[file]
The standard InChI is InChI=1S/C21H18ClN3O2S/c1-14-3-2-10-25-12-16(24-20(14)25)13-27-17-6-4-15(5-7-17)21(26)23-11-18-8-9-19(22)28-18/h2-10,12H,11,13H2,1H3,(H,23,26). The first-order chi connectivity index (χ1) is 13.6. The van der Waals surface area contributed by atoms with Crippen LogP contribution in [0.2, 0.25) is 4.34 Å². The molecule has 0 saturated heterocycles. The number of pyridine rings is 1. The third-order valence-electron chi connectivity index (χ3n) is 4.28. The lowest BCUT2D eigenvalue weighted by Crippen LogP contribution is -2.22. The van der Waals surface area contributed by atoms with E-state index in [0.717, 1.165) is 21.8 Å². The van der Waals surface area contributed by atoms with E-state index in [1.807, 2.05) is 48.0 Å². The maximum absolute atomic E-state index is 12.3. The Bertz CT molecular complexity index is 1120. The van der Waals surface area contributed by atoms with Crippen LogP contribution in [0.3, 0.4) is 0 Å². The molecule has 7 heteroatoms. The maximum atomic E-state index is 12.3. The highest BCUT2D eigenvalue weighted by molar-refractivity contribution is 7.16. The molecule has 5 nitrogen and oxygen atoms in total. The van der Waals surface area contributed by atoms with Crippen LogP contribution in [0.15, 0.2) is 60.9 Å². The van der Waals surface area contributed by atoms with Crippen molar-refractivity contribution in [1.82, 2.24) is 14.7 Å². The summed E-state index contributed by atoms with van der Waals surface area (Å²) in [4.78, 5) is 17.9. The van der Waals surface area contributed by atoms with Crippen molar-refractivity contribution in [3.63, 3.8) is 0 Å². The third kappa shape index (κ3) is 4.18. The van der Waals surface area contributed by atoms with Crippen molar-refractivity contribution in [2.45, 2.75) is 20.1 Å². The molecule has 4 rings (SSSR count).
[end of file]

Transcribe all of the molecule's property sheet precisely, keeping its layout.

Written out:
The standard InChI is InChI=1S/C21H18ClN3O2S/c1-14-3-2-10-25-12-16(24-20(14)25)13-27-17-6-4-15(5-7-17)21(26)23-11-18-8-9-19(22)28-18/h2-10,12H,11,13H2,1H3,(H,23,26). The first-order chi connectivity index (χ1) is 13.6. The van der Waals surface area contributed by atoms with Crippen LogP contribution in [0.2, 0.25) is 4.34 Å². The molecule has 0 saturated heterocycles. The number of pyridine rings is 1. The third-order valence-electron chi connectivity index (χ3n) is 4.28. The lowest BCUT2D eigenvalue weighted by Crippen LogP contribution is -2.22. The van der Waals surface area contributed by atoms with E-state index in [0.717, 1.165) is 21.8 Å². The van der Waals surface area contributed by atoms with E-state index in [1.807, 2.05) is 48.0 Å². The maximum absolute atomic E-state index is 12.3. The Bertz CT molecular complexity index is 1120. The van der Waals surface area contributed by atoms with Crippen LogP contribution in [0.3, 0.4) is 0 Å². The molecule has 7 heteroatoms. The maximum atomic E-state index is 12.3. The highest BCUT2D eigenvalue weighted by molar-refractivity contribution is 7.16. The molecule has 5 nitrogen and oxygen atoms in total. The van der Waals surface area contributed by atoms with Crippen LogP contribution in [0.15, 0.2) is 60.9 Å². The van der Waals surface area contributed by atoms with Crippen molar-refractivity contribution in [1.82, 2.24) is 14.7 Å². The summed E-state index contributed by atoms with van der Waals surface area (Å²) in [4.78, 5) is 17.9. The van der Waals surface area contributed by atoms with Crippen molar-refractivity contribution in [3.63, 3.8) is 0 Å². The third kappa shape index (κ3) is 4.18. The van der Waals surface area contributed by atoms with Crippen molar-refractivity contribution in [2.45, 2.75) is 20.1 Å². The molecule has 4 rings (SSSR count).